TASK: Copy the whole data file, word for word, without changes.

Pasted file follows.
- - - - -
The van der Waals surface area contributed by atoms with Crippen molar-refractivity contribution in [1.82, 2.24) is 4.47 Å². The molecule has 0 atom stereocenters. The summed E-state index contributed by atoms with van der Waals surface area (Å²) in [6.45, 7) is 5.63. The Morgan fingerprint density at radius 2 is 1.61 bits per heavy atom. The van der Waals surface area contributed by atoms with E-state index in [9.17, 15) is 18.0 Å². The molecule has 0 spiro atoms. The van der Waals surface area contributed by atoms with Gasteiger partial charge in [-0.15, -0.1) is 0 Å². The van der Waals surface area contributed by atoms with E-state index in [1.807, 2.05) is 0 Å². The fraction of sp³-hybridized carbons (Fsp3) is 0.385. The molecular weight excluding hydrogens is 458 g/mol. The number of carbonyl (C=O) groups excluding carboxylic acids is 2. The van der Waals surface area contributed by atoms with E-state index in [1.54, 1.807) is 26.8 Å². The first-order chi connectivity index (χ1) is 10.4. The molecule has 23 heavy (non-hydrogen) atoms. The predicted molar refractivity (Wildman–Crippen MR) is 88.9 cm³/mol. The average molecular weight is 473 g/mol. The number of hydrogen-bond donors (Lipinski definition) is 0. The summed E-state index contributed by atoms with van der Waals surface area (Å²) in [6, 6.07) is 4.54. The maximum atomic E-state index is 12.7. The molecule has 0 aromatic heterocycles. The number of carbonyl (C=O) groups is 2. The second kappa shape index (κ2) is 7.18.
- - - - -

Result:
The van der Waals surface area contributed by atoms with Crippen molar-refractivity contribution in [1.82, 2.24) is 4.47 Å². The molecule has 0 atom stereocenters. The summed E-state index contributed by atoms with van der Waals surface area (Å²) in [6.45, 7) is 5.63. The Morgan fingerprint density at radius 2 is 1.61 bits per heavy atom. The van der Waals surface area contributed by atoms with E-state index in [9.17, 15) is 18.0 Å². The molecule has 0 spiro atoms. The van der Waals surface area contributed by atoms with Gasteiger partial charge in [-0.15, -0.1) is 0 Å². The van der Waals surface area contributed by atoms with E-state index in [1.807, 2.05) is 0 Å². The fraction of sp³-hybridized carbons (Fsp3) is 0.385. The molecular weight excluding hydrogens is 458 g/mol. The number of carbonyl (C=O) groups excluding carboxylic acids is 2. The van der Waals surface area contributed by atoms with E-state index in [1.54, 1.807) is 26.8 Å². The first-order chi connectivity index (χ1) is 10.4. The molecule has 23 heavy (non-hydrogen) atoms. The predicted molar refractivity (Wildman–Crippen MR) is 88.9 cm³/mol. The average molecular weight is 473 g/mol. The number of hydrogen-bond donors (Lipinski definition) is 0. The summed E-state index contributed by atoms with van der Waals surface area (Å²) in [6, 6.07) is 4.54. The maximum atomic E-state index is 12.7. The molecule has 0 aromatic heterocycles. The number of carbonyl (C=O) groups is 2. The second kappa shape index (κ2) is 7.18.